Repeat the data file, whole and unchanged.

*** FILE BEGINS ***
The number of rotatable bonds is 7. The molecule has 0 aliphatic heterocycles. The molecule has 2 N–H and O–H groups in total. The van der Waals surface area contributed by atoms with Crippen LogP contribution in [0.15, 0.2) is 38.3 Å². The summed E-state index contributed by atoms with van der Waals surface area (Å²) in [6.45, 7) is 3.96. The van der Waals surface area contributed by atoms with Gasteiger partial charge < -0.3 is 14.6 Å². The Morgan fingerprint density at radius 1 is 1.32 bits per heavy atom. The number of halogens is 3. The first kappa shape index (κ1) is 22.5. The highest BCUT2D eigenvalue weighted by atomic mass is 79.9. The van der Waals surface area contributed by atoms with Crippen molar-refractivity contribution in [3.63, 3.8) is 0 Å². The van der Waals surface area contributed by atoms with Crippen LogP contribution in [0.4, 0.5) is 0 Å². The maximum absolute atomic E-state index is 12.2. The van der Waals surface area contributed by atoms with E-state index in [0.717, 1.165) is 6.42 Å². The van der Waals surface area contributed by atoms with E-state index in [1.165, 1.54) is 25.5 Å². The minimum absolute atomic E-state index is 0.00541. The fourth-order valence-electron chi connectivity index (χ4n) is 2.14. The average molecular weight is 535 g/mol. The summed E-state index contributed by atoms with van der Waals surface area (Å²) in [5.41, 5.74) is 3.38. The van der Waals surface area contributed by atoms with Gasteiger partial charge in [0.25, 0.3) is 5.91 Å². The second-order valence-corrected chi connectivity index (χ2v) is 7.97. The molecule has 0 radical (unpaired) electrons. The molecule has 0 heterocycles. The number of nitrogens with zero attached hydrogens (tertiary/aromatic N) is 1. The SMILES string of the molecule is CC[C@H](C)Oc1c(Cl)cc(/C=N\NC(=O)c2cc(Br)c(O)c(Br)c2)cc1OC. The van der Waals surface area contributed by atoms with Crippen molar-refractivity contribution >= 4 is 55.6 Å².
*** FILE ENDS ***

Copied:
The number of rotatable bonds is 7. The molecule has 0 aliphatic heterocycles. The molecule has 2 N–H and O–H groups in total. The van der Waals surface area contributed by atoms with Crippen LogP contribution in [0.15, 0.2) is 38.3 Å². The summed E-state index contributed by atoms with van der Waals surface area (Å²) in [6.45, 7) is 3.96. The van der Waals surface area contributed by atoms with Gasteiger partial charge < -0.3 is 14.6 Å². The Morgan fingerprint density at radius 1 is 1.32 bits per heavy atom. The number of halogens is 3. The first kappa shape index (κ1) is 22.5. The highest BCUT2D eigenvalue weighted by atomic mass is 79.9. The van der Waals surface area contributed by atoms with Crippen molar-refractivity contribution in [3.63, 3.8) is 0 Å². The van der Waals surface area contributed by atoms with Crippen LogP contribution in [0.4, 0.5) is 0 Å². The maximum absolute atomic E-state index is 12.2. The van der Waals surface area contributed by atoms with E-state index in [0.717, 1.165) is 6.42 Å². The van der Waals surface area contributed by atoms with E-state index in [1.165, 1.54) is 25.5 Å². The minimum absolute atomic E-state index is 0.00541. The fourth-order valence-electron chi connectivity index (χ4n) is 2.14. The average molecular weight is 535 g/mol. The summed E-state index contributed by atoms with van der Waals surface area (Å²) in [5.41, 5.74) is 3.38. The van der Waals surface area contributed by atoms with Gasteiger partial charge in [0.25, 0.3) is 5.91 Å². The second-order valence-corrected chi connectivity index (χ2v) is 7.97. The molecule has 0 radical (unpaired) electrons. The molecule has 0 heterocycles. The number of nitrogens with zero attached hydrogens (tertiary/aromatic N) is 1. The SMILES string of the molecule is CC[C@H](C)Oc1c(Cl)cc(/C=N\NC(=O)c2cc(Br)c(O)c(Br)c2)cc1OC. The van der Waals surface area contributed by atoms with Crippen molar-refractivity contribution >= 4 is 55.6 Å².